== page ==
At the beginning of the year 1968, when the student movement was heated on a global scale, Oshima Nagisa released a provocative film titled Koushikei (Death by Hanging). In the trailer of this film, Oshima took the role of narration, addressing his words using the first personal pronoun “we,” to the audience who designated by the second personal pronoun “you.” This rhetorical contrivance designed to address directly the audience made Oshima to make this film not only a piece of work defined as “Art”, but also as an “event” which occurred in a specific temporal and spatial standpoint. In this act of enunciation situated in the historical context of the late 1960s Japan, Oshima and the members of his production Souzousha questioned the axiomatic nature of the State through an analysis of the death penalty system. This paper examines how Oshima explored the motif of death penalty (and the failure to deliver death penalty) in the geographical framework of modern Japan and its relation to Korea, Japan’s internal “Other.” In so doing, I will elucidate this film as a distinguished analysis of the system of the State as the legal and territorial institution.
At Play in the World: The Re-Installment of the Relation of World and Play and the Role of Anime / Alexander Zahlten (Dongguk University, South Korea)
The tropes of “world” and “play” have experienced a resounding comeback in contemporary theory, be it in the works of Jean-Luc Nancy, Alain Badiou or the rediscovery of philosopher Eugen Fink. Yet this is not only a phenomenon of deliberate reflection; in popular culture there has been a similar rebound that can be seen as a vernacular version of philosophical, sociological or media-theoretical formulations.
This paper will use anime works such as the .hack/ series, which deals explicitly with the question of digital media games, or Higurashi no Naku Koro Ni, which works against its own status as a game to achieve its effects, to map how these themes are negotiated through anime both on the levels of text and practice. Anime will in this case be defined not as a genre or subgenre of animation, but rather as a coordinating nexus of various media, and the focus will be strongly on its transmedia effects. It will explore the shifts in the new modalities of power that anime implies, is subject to, and helps enforce. It will then attempt to draw conclusions for larger developments in media societies.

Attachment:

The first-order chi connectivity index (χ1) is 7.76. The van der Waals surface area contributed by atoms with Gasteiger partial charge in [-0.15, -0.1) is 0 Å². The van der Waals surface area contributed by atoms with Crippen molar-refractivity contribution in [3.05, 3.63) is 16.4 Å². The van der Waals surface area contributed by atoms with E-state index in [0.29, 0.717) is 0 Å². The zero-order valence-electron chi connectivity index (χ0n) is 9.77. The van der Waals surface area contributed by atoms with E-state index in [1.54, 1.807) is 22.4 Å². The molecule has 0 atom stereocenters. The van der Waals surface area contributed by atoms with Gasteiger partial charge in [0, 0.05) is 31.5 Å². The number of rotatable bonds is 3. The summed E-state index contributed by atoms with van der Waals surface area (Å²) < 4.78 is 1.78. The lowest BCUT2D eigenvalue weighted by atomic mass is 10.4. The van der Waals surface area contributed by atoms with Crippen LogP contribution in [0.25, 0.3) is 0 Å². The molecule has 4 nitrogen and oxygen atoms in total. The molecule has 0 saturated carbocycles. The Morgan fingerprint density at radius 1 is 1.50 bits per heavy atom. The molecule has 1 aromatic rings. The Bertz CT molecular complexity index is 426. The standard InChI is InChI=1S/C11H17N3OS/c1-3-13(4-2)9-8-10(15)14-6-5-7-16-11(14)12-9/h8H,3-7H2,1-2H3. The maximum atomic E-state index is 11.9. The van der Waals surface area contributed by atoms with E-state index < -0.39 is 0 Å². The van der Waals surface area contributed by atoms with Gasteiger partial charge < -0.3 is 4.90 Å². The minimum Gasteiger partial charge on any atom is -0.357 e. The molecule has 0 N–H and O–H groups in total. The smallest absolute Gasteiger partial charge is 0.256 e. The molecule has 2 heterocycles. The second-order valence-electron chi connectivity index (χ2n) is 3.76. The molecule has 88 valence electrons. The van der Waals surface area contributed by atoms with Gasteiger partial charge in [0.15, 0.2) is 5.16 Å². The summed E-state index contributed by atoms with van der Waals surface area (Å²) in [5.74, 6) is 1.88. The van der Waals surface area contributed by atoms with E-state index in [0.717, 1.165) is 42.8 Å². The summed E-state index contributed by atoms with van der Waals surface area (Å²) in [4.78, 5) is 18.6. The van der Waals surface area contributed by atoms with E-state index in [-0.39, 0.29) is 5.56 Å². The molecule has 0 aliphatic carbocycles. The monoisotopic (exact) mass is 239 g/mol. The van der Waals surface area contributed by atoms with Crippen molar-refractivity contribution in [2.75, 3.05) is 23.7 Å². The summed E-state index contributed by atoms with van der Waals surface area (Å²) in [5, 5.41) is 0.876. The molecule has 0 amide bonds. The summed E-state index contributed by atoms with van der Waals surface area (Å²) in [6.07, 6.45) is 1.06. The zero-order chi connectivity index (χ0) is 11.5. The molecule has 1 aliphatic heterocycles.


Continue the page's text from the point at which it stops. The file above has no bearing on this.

Mute Power: Political Theory in Contemporary Film Criticism / Jonathan M. Hall (Pomona College, USA)
Describing “aesthetic acts” as instigating “new modes of sense perception and … novel forms of political subjectivity,” Jacques Rancière ponders the status of the image within contemporary critical discourse at the same time as refusing the foreclosure of nostalgic, emancipatory logics. The trajectory of the latter according to Rancière, begins with early century avant-gardism, moves through the crisis of 1960s radical critique, and settles into the late century “routine of discenchanted discourse that acts as the ‘critical’ stand-in for the existing order.” I survey the function of such “disenchanted discourse” within the critical Japan film studies field. On the one hand, I understand how a collectivist and revolutionary logic is both analyzed and productively re-inhabited by recent film historical archaeology (Hirasawa, Nornes, and others), while on the other I bring to this same problematic a biopolitical and discursive conception influenced by both Benjamin and Foucault (Nakazato, Spivak, Ukai, and others). My goal is not to juxtapose Marxist vs. postcolonial political expression, but rather to find within both Japanese film and its theories a movement beyond “the conquests of artistic innovation” and “the victories of emancipation.” Films referenced include work by Adachi Masao and Higashi Yôichi.